How do you find the time? Having interviewed 50 senior managers recently, the common theme that emerged was a daily struggle to find the time to think and plan. Contributor Dominic Irvine.
They are so busy trying to keep on top of everything, that they reported losing sight of what they were trying to achieve and the bigger picture of why these things needed to be done. The paradox is that the more senior you are, the more you are paid to think and the less to do. When you start your career you are paid to ‘do’, to learn the basics and complete the tasks set. As you move up through the ranks, your value comes from the knowledge, wisdom and experience you have to make things happen.
By the time you make CEO, your role is almost exclusively to think through what the business should be doing and quite frankly, you’d be dangerous if you tried to do anything. Thus, for senior managers to be struggling to find time to think and plan, means we are not getting the value from them we should. Simply putting in planning time into your diary rarely works. All that happens is something comes along that seems urgent and important and the time dedicated to thinking and planning gets consumed by other activities.
Coming in early or staying later may be an effective short term solution, but at what cost? Working longer hours just means you are in effect willing to be paid less for what you do (salary divided by hours worked). It may mean you experience greater stress and all the negative consequences that it will bring. You can learn to delegate more, unless all that does is free-up more time that gets filled with other things and leaves you no better off.
What then to do? I once had a triathlon coach who would send me a training schedule each month of what he wanted me to do. The trouble was I rarely knew from week to week what my diary was like and so fitting in the sessions became something of a lottery. After several months of completing less than 50 per cent of the sessions, I switched coaches and tried a different approach. Instead of trying to fit my life around the training schedule, the training had to fit into my life. Each week I would send my coach times I could realistically train the following week and he would set the sessions accordingly. The impact was staggering. From struggling to complete four to six hours training a week, I ended up averaging almost 25 hours a week.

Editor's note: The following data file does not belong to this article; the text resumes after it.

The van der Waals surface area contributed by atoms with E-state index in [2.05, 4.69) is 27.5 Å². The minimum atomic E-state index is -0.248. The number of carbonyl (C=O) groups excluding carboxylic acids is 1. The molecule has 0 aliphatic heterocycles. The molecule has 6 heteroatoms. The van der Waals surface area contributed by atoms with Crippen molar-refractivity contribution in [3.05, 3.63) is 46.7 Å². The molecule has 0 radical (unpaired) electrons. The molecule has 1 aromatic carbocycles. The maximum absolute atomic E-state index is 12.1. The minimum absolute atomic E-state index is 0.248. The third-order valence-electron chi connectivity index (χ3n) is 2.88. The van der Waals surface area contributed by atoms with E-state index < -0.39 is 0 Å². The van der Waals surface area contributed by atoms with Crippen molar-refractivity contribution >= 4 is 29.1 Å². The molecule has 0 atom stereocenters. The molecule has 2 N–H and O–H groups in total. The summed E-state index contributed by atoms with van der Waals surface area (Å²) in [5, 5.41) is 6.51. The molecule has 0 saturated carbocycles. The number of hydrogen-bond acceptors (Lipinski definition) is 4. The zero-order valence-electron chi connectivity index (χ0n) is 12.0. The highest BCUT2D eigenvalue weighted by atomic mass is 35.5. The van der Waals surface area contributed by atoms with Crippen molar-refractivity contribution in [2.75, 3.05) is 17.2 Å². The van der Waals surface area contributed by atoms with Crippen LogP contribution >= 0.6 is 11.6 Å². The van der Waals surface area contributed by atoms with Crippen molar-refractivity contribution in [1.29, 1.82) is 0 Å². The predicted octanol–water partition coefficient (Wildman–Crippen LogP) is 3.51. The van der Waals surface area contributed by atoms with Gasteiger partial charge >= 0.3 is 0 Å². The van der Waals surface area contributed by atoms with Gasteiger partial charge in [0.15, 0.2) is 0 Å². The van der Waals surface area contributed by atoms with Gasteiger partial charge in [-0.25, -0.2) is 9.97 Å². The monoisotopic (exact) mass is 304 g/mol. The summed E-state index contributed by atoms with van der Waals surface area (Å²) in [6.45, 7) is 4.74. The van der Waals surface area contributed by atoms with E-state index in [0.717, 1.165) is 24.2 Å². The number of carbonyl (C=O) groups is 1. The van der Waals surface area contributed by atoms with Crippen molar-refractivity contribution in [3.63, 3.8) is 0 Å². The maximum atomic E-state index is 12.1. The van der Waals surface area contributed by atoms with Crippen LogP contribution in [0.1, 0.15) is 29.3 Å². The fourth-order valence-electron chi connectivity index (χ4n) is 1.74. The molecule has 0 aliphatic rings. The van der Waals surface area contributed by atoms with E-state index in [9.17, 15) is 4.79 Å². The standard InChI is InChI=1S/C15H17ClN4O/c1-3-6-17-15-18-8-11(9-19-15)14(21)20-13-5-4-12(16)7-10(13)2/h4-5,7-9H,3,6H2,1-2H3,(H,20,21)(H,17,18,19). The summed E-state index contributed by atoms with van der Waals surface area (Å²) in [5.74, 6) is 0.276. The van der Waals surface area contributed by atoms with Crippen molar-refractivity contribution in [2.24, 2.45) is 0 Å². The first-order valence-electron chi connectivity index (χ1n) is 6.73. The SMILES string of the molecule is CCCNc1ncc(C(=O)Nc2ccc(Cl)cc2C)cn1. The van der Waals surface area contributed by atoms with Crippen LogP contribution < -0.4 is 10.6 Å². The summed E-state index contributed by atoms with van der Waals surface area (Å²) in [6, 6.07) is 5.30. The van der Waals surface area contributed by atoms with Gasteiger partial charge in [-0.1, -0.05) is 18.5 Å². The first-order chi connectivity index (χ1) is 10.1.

This was simply because the sessions slotted into when I could actually do them. In just the same way, I now look at my schedule a week in advance and identify times when I can do some of the research and planning I need to do to keep up to date in my job. To avoid other tasks creeping into these slots, I have learned the lesson from the sports coaching and given each session a specific aim and I have an expectation of what I want to achieve. I’m much less likely to give this time away to other pressures when I know the work that will be sacrificed as a result.
Whilst this type of planning has influenced how I plan my work, the single statement that makes the biggest difference at the moment was coined by Lou Holtz, the American football player, coach and analyst. It is: “What’s important now?” This single, simple question I find to be incredibly useful at keeping me focused on the task at hand. So often my head is full of noise of all the other things I have to do or worrying about the things that are happening around me.
But by asking myself this simple question: “What’s important now?” I can quieten the distractions and focus on the immediate task in front of me. I find it helps me waste less time, come up with better solutions and reduces worry. I really recommend you ask this of yourself from time to time during the day, whether it is whilst attending a meeting, or writing a report, or sitting down for a meal with friends and family or at the gym in the middle of a workout.
From the feedback received from those with whom I have shared these lessons, they appear to resonate and have helped people become more forward-thinking in their approach and better focused on the work they are doing. Try them and see whether they work for you.